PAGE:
Angus McNaughton, recently crowned managing director, property at Colonial First State Global Asset Management (CFSGAM), offers up a straightforward strategy for transacting in a difficult market – focus on what you do very well. And despite sector challenges, what CFSGAM does “very well” is retail and office.
“Our general view across both sectors is that there’s more upside potential than downside risk. I think a lot of the downside risk has been priced in by the market.”
McNaughton doesn’t believe market sentiment is drenched in negativity, but he does feel an “overly cautious” vibe is being transmitted.
“I think when you’ve got global uncertainty and lots of conflicting data coming through, both internationally and domestically, then you’re going to get that uncertainty.”
McNaughton, who took over CFSGAM following Darren Steinberg’s move to DEXUS earlier this year, manages portfolios predominantly geared towards the institutional market. And he says their investors have confidence his team will extract the maximum possible from the opportunities that currently exist in the market.
“And when the markets turn and hopefully improve, then we’ll be obviously well-positioned as well.”
Further on sentiment, McNaughton is balanced in his view on investment in the Australian markets, saying he could probably mount good arguments both for and against investment here.
“I think sometimes when we sit here and just look at what we read in the press on a daily basis, we can become overly defensive and negative about what’s happening in the markets.
“However, when you look at our data relative to what’s happening around the rest of the globe, Australia is incredibly well-positioned. There’s over $170 billion worth of resource sector projects that are underway. So those sorts of things are really going to help drive the economy.”
On the listed market, McNaughton says offshore investors are reasonably sensitive to the high Australian dollar, with CFSGAM seeing significantly more investment coming into the Australian market as the dollar starts to moderate.
“Anything above $1.05 or $1.06 [against the US dollar] and they are more cautious about coming into the Australian market.”
On the wholesale side, CFSGAM is seeing a number of offshore groups with strong interests in Australia.
“It’s a transparent, deep market – it’s easy to do business here – they see very sophisticated managers in the domestic market, and they see good core style returns that you’ll get from real estate here.”
International investors with interests across Australasia will look to Australia to reduce their overall look-through gearing, says McNaughton. It is an attractive market.
“A lot of the funds that they’ll invest into Asia will be highly leveraged and more opportunistic, and so they look to mix it up a bit with some core exposure to the Australian market and funds that have low gearing …”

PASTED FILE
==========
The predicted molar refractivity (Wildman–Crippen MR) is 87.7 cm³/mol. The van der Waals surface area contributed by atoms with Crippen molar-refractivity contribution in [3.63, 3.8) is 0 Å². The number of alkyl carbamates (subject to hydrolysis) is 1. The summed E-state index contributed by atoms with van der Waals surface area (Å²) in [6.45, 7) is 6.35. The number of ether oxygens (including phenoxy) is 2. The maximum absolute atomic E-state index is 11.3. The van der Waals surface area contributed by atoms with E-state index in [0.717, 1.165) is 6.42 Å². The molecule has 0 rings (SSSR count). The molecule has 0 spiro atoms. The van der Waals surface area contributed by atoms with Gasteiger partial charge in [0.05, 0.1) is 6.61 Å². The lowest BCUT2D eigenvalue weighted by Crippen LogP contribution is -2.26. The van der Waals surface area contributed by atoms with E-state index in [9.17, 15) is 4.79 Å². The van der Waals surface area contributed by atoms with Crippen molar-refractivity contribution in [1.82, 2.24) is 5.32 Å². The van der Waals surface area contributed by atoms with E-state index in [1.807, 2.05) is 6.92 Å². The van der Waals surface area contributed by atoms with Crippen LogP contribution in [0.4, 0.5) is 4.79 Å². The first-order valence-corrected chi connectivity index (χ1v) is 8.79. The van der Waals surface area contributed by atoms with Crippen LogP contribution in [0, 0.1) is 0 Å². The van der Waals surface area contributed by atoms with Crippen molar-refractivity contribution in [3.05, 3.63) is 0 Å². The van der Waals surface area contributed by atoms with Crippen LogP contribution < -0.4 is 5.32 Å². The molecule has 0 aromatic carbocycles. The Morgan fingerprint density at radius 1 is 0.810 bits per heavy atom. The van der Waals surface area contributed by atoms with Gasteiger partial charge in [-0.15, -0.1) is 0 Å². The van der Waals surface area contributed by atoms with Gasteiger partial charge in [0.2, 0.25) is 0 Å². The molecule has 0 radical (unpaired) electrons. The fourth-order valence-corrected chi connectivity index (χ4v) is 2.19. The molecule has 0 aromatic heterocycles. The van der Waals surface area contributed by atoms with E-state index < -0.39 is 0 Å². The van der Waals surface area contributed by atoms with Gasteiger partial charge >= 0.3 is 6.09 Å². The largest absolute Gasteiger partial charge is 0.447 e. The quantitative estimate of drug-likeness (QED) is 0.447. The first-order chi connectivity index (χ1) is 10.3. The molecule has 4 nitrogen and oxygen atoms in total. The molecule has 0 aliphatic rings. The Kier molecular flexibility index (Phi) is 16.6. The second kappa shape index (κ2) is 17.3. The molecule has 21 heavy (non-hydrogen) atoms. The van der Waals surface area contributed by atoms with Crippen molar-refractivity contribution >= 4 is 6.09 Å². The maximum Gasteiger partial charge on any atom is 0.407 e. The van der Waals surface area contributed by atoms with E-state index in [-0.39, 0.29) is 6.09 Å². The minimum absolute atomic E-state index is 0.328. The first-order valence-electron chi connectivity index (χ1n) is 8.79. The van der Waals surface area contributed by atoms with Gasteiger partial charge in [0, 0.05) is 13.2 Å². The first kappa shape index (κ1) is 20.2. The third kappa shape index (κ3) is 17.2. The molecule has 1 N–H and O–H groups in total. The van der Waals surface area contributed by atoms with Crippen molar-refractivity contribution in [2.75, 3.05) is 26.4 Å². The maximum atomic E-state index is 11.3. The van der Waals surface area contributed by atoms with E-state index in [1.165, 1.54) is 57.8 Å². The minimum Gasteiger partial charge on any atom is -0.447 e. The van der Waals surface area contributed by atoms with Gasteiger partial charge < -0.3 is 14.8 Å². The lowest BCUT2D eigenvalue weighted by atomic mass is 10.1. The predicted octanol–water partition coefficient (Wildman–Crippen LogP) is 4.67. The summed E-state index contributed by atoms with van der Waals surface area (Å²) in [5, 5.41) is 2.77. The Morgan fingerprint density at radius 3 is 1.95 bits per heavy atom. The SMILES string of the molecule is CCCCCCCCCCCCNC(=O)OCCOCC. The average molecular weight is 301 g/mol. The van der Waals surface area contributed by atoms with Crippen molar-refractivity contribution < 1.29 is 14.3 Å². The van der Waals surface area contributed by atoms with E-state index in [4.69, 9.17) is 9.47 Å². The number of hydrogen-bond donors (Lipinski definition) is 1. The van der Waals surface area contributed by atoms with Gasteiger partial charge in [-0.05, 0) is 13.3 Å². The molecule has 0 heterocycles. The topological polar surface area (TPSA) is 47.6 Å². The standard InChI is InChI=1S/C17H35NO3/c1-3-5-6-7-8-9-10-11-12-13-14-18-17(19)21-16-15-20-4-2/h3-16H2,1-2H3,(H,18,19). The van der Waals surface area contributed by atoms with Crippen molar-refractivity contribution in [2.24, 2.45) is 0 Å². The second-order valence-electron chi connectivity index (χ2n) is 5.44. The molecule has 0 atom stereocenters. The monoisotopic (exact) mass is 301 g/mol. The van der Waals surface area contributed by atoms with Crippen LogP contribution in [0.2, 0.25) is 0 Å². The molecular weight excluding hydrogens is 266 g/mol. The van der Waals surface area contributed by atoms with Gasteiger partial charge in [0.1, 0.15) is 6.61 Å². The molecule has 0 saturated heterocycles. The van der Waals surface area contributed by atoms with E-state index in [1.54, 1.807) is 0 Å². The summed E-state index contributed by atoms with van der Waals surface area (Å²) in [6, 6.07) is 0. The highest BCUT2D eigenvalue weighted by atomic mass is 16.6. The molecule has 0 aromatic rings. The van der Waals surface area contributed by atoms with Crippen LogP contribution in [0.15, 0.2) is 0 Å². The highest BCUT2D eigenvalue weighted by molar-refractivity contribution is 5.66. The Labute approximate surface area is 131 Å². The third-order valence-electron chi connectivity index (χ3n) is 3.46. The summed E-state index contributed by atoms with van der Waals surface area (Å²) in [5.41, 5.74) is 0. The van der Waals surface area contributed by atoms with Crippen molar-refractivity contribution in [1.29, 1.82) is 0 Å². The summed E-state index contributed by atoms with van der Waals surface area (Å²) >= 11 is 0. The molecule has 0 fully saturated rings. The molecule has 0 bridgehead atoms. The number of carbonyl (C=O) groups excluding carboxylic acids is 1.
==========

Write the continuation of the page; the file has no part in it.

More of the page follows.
“Some, if you are, say, a fund-to-funds investor and have to hedge your exposure … are looking to go slightly up the risk curve to offset some of the hedging costs.”
While CFSGAM’s eye is trained on office and retail, McNaughton gives industrial a nod as a prosperous sector for investor interest.
Hotels are also doing well, although CFSGAM is offloading its closed-in hotel fund. With its assets currently being marketed and final due diligence underway with two investors, McNaughton expects it to transact, and will not be looking to invest further in hotels.
On the retail front, McNaughton argues there is a “lot of fact and fiction” in terms of what we read about retail data.
He emphasises the need to consider Australia in a global context.
“So, for example, our listed vehicle, CFX, their sales growth for the previous six months … was 2.9 percent. If you looked around the rest of the globe, nearly 3 percent sales growth in a challenging environment would be spectacular performance. However, relative to the Australian market, we’re in more challenging times.” [Figures up to December 2011.]
McNaughton believes we are towards the bottom of the cycle on retail, and says weak retail sales may be attributed to “a very small structural piece”. That “small structural piece” relates to the internet, which McNaughton says will grow, coming from its low base.
“And that will take a small slice of sales. So those retailers that are really integrating the internet into their own strategies will be successful going forward.
“We see that consumers are still spending, however, they are diverting some of their spending to other means. Offshore travel has been significant. The high dollar has been very attractive for parties to go offshore.”
This is likely to moderate as the dollar will change, says McNaughton, who cites the availability of opportunities because of what CFSGAM sees as “a sort of cyclical downturn in the market”.
“We’re establishing a new wholesale fund that will focus on neighbourhood and sub-regional centres.”
Many investors are not waiting for recovery, adds McNaughton, and instead are seeing a great opportunity to get in towards the bottom of the market.